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Inoculum Pattern, Inoculum Density-Disease Incidence Relationships, and Population Fluctuations of Cylindrocladium crotalariae Microsclerotia in Peanut Field Soil. John D. Taylor, Research associate, Virginia Polytechnic Institute and State University, Blacksburg 24061; Gary J. Griffin(2), and Kenneth H. Garren(3). (2)Professor of Plant Pathology, Virginia Polytechnic Institute and State University, Blacksburg 24061; (3)Plant pathologist, AR, SEA, USDA, Tidewater Research and Continuing Education Center, Suffolk, VA 23437. Phytopathology 71:1297-1302. Accepted for publication 13 April 1981. This article is in the public domain and not copyrightable. It may be freely reprinted with customary crediting of the source. The American Phytopathological Society, 1981. DOI: 10.1094/Phyto-71-1297.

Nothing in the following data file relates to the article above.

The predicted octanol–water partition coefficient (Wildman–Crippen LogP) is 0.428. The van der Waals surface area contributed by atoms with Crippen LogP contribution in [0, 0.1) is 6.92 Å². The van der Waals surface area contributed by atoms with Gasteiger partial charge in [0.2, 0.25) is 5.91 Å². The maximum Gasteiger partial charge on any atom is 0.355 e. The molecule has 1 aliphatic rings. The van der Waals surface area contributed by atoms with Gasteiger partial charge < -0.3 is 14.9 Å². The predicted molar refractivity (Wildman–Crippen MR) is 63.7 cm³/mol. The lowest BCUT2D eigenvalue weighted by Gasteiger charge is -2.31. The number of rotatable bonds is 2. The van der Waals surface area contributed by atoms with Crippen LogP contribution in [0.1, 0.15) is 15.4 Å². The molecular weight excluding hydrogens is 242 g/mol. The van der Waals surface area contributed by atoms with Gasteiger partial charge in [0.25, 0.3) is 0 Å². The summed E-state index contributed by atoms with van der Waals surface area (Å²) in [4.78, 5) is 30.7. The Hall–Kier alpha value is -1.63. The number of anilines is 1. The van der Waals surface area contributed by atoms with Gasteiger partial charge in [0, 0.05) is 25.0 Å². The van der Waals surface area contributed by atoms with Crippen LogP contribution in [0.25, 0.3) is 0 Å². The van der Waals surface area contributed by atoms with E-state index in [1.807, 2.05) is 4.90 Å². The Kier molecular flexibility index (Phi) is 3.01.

The horizontal pattern (distribution) of Cylindrocladium crotalariae microsclerotial inoculum in soil was determined in a 1975 field plot established to study inoculum density-disease relationships and the influence of crop rotation on pathogen populations. The microsclerotial-inoculum pattern fitted the negative binomial distribution, indicating the microsclerotial-inoculum pattern was not random but was clumped or clustered. From 1975 to 1977, appreciable incidence of Cylindrocladium black rot of peanut was found only in 1976 (mean = 18.0%). For that year, first-order regression equations gave the best fit in arithmetic plots of inoculum density vs disease incidence (transformed to loge [1/1y]). Log 10-log10 regression line slopes of the same variables were low for both a corn-peanut sequence (b = 0.45) and a peanut-peanut sequence (b = 0.30). Inoculum clumping appeared to contribute to the low slope values. Physical environmental factors had a greater influence on the quantity of microsclerotia in soil than did crop sequence. A drought period in June 1975 was associated with a reduction in microsclerotial populations in the upper (0 to 12.7 cm) soil layer, compared to populations in the 12.7- to 25.4-cm soil layer. The extremely cold winter of 19761977 was associated with a large decrease in germinable microsclerotia in all field-plot soils between 1976 and 1977. Microsclerotial populations remained low following a cold winter in 1977-1978.

Additional keywords: inoculum potential.